Vengeance. In the name of the Steward, he had sworn to uphold that oath, and so did that mean he had sworn himself to vengeance, though men understood that ancient formula to mean justice? In his mind's eye, Ithilien ghosts leered at him—old ghosts, from the Red Years when the Enemy was newly returned to his ancient stronghold. He had not been touched so closely as his father by the experience, but he remembered four nights of wakefulness on the retreat to Cair Andros and the struggle to hold that Isle, and thereby the main of Gondor, against the Enemy until his father could win north to relieve him. He remembered the lost ones of that retreat. They were joined now by faceless Rangers reduced to numbers on a map—little red circles with dates next to them. Here lie twenty, slain this day, in these places (perhaps). And with each loss, Gondor's southern gate grew weaker. That demanded to be remedied, demanded more than justice... demanded assurance that it would not happen again. Yet Denethor could not give that assurance; Gondor surely deserved it, yet he could not give it, for Ithrin's silence remained, no matter how prettily he cried out at extremes.
'Prettily.' I have been reading this too long, clearly, he thought, then, lowering his hand and gazing down at the pages laid open in his lap. Eyes straying over the words, he paused upon an underlined section: He knoweth not power's truest pleasure who hath not himself been made to be nothing—to be only his flesh for another, and so not even that for himself. And beside it in the margin, was the scrawled note: True. Denethor shook his head tiredly. Prosaic! As a youth still bound to his studies and a taskmaster, he and some childhood friends had argued circles around this one passage, and it had been amusing to take either side at whim—an exercise in versatility that had won Denethor much admiration and a bit of fear for how readily he could go either way. Dead now, all of them, he thought. They had all of them won their spurs in Ithilien, and three of the four with whom he had sat and wrestled verbally that afternoon had died there. The other had been shot three years after the Red Years in Anórien. Another four for whom to hang Ithrin, for such was the way of war, that made wolves of men, he thought, with a slight smile.
Which brought his mind back around by tangled paths to Ælric. His attention fixed on Ithrin, and determined to avoid any more discomfiting poetry, Denethor had not attempted to spar with him, and it seemed that Ælric was not yet so bold as to try to draw him out. Nevertheless, he found himself wondering what the other would make of that line which, despite its origin, could have been written for war. Which way would he argue, I wonder? For or against? Most likely, he would argue against, but then again, his aide had shown an unexpected willingness to dance on the edge of decency with that poem the other night, and he was quick-witted. Much as Denethor fought against the acknowledgment, he knew very well that no one who was able and who played word-games with such skill could do so were there not an underlying love of the sport. And so perhaps Ælric might make an interesting defense of Amandil's particular claims. It was mildly entertaining to construct reasons which might suit the other for either case, not that he had any reason to think Ælric would know anything of Amandil, even the name. Thengel and his wife might have begun to introduce the notion of recording Rohirric poems and the like in Rohirric for Rohirrim, but he rather doubted that the royal couple would have considered importing a copy of On Pleasure and Pain for their private library. And if they had, he doubted Ælric would have had the opportunity to read it. There were some books one did not admit to owning, even if "everyone" read them...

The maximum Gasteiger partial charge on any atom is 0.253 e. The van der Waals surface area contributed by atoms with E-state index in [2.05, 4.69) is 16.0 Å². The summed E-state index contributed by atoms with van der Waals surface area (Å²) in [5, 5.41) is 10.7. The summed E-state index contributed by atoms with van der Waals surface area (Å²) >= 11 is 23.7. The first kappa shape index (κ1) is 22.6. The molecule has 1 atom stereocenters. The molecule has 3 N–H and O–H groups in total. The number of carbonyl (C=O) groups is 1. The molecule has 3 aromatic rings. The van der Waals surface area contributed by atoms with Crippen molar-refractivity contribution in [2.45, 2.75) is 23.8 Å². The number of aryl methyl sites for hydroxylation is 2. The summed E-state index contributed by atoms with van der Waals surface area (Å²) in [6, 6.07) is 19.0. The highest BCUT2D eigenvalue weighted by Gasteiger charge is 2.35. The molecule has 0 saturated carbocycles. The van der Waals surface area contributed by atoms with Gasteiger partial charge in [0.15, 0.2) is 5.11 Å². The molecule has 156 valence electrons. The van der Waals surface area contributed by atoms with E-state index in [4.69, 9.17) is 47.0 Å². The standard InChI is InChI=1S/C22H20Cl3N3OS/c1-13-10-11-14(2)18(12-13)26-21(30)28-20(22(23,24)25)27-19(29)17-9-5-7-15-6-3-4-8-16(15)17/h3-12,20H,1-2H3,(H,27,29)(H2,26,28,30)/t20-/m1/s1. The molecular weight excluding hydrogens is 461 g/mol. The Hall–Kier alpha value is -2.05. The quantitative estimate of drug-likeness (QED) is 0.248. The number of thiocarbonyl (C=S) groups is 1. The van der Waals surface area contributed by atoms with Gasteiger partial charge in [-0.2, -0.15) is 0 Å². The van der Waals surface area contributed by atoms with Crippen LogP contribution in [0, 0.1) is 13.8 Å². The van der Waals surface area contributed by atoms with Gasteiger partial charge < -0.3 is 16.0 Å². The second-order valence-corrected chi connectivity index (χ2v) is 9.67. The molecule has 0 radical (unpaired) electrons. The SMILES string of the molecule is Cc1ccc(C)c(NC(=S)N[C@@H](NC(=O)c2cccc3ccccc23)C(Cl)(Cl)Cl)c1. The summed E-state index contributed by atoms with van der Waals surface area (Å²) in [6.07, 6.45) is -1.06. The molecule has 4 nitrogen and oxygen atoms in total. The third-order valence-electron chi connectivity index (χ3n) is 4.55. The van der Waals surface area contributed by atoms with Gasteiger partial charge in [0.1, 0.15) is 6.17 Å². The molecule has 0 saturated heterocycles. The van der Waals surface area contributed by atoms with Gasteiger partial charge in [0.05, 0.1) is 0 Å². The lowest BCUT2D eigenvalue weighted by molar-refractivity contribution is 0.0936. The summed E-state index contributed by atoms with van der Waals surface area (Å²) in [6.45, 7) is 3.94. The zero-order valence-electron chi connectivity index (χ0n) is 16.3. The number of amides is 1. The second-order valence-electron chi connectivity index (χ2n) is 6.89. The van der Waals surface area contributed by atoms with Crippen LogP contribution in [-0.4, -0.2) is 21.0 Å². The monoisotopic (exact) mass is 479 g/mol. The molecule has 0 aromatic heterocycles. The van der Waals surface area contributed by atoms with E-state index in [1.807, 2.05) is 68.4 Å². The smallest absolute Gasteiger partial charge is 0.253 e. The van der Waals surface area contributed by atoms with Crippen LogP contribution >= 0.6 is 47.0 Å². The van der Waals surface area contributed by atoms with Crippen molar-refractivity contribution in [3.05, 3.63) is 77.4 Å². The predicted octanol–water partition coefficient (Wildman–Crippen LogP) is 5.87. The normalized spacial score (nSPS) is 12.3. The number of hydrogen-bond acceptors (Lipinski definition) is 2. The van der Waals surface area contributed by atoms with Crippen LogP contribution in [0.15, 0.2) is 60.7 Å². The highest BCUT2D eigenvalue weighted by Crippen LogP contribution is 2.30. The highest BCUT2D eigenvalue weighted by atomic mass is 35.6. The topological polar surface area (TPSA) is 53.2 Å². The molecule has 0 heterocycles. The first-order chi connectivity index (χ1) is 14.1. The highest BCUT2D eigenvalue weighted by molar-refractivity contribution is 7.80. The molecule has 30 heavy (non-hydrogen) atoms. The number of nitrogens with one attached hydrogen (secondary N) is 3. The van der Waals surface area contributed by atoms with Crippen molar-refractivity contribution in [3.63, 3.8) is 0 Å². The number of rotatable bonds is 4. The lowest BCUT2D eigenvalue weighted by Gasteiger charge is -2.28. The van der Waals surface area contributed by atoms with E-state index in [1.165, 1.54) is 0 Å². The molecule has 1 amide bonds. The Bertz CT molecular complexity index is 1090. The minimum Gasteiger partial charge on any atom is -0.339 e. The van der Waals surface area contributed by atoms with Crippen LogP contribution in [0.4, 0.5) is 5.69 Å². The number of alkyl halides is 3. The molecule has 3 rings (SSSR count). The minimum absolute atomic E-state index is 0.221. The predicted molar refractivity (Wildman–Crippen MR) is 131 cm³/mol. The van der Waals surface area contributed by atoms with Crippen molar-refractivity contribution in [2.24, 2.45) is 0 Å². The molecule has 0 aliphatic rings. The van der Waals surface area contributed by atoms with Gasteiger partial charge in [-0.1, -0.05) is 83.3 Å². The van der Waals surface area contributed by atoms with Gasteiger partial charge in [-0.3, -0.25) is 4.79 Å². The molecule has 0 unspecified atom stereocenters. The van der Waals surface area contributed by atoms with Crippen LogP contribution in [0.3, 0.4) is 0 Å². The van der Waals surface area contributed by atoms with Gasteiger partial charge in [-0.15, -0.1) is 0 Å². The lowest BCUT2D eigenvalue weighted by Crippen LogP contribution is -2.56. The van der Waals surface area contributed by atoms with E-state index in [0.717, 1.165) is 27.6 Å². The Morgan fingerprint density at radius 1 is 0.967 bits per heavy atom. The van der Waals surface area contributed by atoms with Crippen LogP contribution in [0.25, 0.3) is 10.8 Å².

Denethor sighed softly. Clearly he did need to sleep, given how far afield his mind wandered. None of these meandering, idle speculations left him with any greater insight into Ithrin's fatal choice to hazard Ithilien in what seemed a political game, and yet must be more than that. Thick as thieves, thin as water—so the Rohirrim were wont to say when speaking of loyalty, making silence the measure of conviction. By that scale, Ithrin was well and truly bought, and yet even that could not explain his purchase by the enemy in the end. Mayhap there truly is naught to be told of his decision, and that is why there is that silence, Denethor mused wearily, and grimaced to feel the weight of three days of lost sleep that were doomed to remain unredeemed by any sort of success or satisfaction. For certainly, he could imagine nothing (and so could attribute nothing to Ithrin) that would induce in him even the faintest desire to trade Gondor for the East. Not even the answer to this very question Why? that tormented him. And so, after a moment, he set the book aside and put out the lantern, curling up beneath the sheets despite the heat.